Role And Treatment Of Women In Shakespeare's Hamlet

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In an ingenious masterpiece, Shakespeare weaves trifling events that appear inconsequential, yet become essential to the plot and flow of the play. Upon discerning the role of women in the Shakespearean era and analyzing the relationships both Gertrude and Ophelia had with the men in their lives, can one comprehend the role and treatment of women in Shakespeare’s play Hamlet. The presence of only two women in the entire play denotes a certain message from the beginning, additionally with both females dying prematurely, this further underlines the lack of importance and value Shakespeare has deemed fit for women. Both women were conveyed as superfluous, distraught characters ruled by the men in their lives and their feelings. Consequently Shakespeare …show more content…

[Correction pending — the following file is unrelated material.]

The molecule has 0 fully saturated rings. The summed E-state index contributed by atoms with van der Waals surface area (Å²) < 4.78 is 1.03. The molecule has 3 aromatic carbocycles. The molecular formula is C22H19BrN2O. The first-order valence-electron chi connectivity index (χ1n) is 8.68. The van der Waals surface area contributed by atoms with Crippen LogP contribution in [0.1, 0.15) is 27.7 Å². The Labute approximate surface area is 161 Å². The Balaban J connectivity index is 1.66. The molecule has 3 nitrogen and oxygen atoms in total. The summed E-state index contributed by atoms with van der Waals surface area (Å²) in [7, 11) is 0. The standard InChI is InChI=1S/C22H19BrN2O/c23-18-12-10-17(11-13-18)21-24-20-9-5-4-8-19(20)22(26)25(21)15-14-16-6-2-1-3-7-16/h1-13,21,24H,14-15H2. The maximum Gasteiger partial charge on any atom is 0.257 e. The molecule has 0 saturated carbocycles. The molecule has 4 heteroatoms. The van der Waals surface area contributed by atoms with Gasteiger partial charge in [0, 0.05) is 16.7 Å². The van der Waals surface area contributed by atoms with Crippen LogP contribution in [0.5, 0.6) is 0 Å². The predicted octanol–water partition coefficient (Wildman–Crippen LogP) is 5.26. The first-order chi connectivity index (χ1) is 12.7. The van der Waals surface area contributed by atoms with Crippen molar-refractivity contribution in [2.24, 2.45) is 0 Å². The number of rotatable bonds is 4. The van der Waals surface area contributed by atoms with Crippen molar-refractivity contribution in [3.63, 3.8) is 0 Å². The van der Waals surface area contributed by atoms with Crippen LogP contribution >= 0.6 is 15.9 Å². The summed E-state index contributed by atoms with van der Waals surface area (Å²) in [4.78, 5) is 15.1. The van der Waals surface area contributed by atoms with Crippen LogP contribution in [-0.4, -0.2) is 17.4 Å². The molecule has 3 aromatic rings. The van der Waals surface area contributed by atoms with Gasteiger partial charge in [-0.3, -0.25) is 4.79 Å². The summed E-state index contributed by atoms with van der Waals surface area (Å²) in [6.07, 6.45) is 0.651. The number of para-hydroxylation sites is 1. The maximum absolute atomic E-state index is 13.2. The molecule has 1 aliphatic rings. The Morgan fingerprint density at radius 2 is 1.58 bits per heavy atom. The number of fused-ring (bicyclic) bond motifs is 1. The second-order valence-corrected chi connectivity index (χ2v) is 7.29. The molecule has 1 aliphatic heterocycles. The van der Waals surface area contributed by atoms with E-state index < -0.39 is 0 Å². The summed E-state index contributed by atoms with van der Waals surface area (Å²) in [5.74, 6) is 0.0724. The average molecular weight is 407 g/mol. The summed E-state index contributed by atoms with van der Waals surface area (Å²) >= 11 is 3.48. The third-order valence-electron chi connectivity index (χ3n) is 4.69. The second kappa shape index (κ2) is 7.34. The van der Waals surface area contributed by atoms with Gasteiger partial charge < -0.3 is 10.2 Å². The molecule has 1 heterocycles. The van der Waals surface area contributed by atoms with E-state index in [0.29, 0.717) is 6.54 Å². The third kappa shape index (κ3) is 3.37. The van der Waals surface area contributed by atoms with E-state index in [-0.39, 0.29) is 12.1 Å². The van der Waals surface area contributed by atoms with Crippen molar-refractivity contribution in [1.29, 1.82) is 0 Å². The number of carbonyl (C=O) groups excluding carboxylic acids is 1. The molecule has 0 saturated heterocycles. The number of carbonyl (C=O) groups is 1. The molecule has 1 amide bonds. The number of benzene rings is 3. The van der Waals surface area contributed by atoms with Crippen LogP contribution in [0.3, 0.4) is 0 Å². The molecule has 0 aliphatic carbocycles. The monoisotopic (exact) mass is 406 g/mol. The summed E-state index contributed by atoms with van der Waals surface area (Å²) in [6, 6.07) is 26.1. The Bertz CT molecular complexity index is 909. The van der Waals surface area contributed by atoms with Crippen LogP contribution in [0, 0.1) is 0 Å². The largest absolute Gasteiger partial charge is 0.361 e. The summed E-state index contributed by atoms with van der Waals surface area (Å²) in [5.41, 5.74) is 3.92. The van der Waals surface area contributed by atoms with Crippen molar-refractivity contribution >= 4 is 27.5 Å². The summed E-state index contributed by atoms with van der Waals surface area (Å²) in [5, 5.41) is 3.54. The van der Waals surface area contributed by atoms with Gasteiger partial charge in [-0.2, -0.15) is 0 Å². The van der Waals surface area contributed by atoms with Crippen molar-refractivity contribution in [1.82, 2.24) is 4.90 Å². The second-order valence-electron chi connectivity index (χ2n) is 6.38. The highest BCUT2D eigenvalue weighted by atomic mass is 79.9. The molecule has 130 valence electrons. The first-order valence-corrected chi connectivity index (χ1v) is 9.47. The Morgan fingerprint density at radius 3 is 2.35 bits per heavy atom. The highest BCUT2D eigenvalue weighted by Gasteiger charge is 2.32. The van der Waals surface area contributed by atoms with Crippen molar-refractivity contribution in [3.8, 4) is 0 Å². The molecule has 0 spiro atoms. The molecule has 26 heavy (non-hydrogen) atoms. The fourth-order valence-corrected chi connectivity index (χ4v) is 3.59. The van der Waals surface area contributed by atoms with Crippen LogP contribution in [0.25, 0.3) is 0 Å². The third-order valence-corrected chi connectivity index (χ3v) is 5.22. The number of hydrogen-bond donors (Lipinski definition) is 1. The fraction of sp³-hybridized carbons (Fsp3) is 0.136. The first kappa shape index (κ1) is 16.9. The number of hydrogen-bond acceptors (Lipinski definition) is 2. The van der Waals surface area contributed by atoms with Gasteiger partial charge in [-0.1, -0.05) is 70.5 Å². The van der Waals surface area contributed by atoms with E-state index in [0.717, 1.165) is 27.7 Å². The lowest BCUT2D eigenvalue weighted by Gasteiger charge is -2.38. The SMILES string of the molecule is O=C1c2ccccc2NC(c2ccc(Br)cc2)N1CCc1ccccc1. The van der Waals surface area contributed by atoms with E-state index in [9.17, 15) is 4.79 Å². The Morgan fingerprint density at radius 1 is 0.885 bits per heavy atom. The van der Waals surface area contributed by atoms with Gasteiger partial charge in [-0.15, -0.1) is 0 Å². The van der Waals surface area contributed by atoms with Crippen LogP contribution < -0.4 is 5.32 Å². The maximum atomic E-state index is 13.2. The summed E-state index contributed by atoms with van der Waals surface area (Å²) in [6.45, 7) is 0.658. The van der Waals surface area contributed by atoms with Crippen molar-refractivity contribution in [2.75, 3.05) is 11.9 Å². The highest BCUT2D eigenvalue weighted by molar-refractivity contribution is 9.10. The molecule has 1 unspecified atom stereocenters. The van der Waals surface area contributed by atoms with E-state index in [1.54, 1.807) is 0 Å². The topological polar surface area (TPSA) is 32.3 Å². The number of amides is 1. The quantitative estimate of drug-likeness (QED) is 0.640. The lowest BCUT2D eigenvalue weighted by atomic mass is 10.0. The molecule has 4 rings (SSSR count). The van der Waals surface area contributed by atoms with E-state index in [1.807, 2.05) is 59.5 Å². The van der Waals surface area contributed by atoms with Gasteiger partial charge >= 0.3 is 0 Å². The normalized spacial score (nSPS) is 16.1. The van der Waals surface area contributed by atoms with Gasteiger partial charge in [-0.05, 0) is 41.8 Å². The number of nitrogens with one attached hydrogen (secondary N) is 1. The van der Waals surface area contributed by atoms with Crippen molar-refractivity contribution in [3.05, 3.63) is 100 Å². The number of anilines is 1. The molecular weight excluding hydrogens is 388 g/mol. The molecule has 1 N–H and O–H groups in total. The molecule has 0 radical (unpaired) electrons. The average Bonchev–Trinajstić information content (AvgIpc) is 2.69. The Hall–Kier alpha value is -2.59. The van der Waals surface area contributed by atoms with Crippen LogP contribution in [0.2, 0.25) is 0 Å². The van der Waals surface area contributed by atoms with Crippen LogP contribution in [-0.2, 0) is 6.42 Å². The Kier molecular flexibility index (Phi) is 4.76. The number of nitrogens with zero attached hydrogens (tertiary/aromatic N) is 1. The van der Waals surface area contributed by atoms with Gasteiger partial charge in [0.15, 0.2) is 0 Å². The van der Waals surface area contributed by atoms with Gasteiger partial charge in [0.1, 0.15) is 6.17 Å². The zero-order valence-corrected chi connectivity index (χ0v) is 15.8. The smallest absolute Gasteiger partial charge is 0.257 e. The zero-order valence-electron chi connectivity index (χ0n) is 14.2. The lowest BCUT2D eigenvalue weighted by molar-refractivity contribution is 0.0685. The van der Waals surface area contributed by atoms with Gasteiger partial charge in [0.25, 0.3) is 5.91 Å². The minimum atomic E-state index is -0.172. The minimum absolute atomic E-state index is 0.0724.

Shakespeare lived in a strict political patriarchal society. In which the society presents women as instruments shackled to the will and pleasure of men. For a woman living at such time their role is defined simply in relation to the men in their lives. As such, Shakespeare’s Hamlet fully embraces this attitude; this is depicted in one example when Laertes, Ophelia’s brother, tells Ophelia to guard her chastity from Hamlet, ordering her to “chaste [her] treasure open to his unmastered importunity.” (I, iii, 31-32) Additionally, women were regarded as the “weaker sex”, not only physically but also mentally and emotionally. It was believed that women required a man to look after them, however, looking after them translated into the men thinking and acting for them. The women of this era were raised to believe that they were inferior to men, to ensure that the women followed this temperament the Church would quote the bible to ensure that the women adhered to this mentality. A famous line written by the protestant leader John Knox states, “Woman in her greatest perfection was made to serve and obey man .” (Knox, 37) This is an example of the expectations placed on the role of women, in the patriarchal society these women were expected to instantly obey the males in their lives. Once again, Shakespeare ensures that this image of complete subservience is shown by both females in his play. In one instance, when Polonius orders his daughter Ophelia to stop seeing Hamlet, without questioning his reasoning Ophelia replies “I shall obey, my lord.” (I, iii, 136) An unassuming line, yet one that shows the role of the female in its entirety; this line shows the thorough control Polonius has over Ophelia, and also shows Ophelia’s innate desire to please others even if it means sacrificing her own feelings. Ironically, the title

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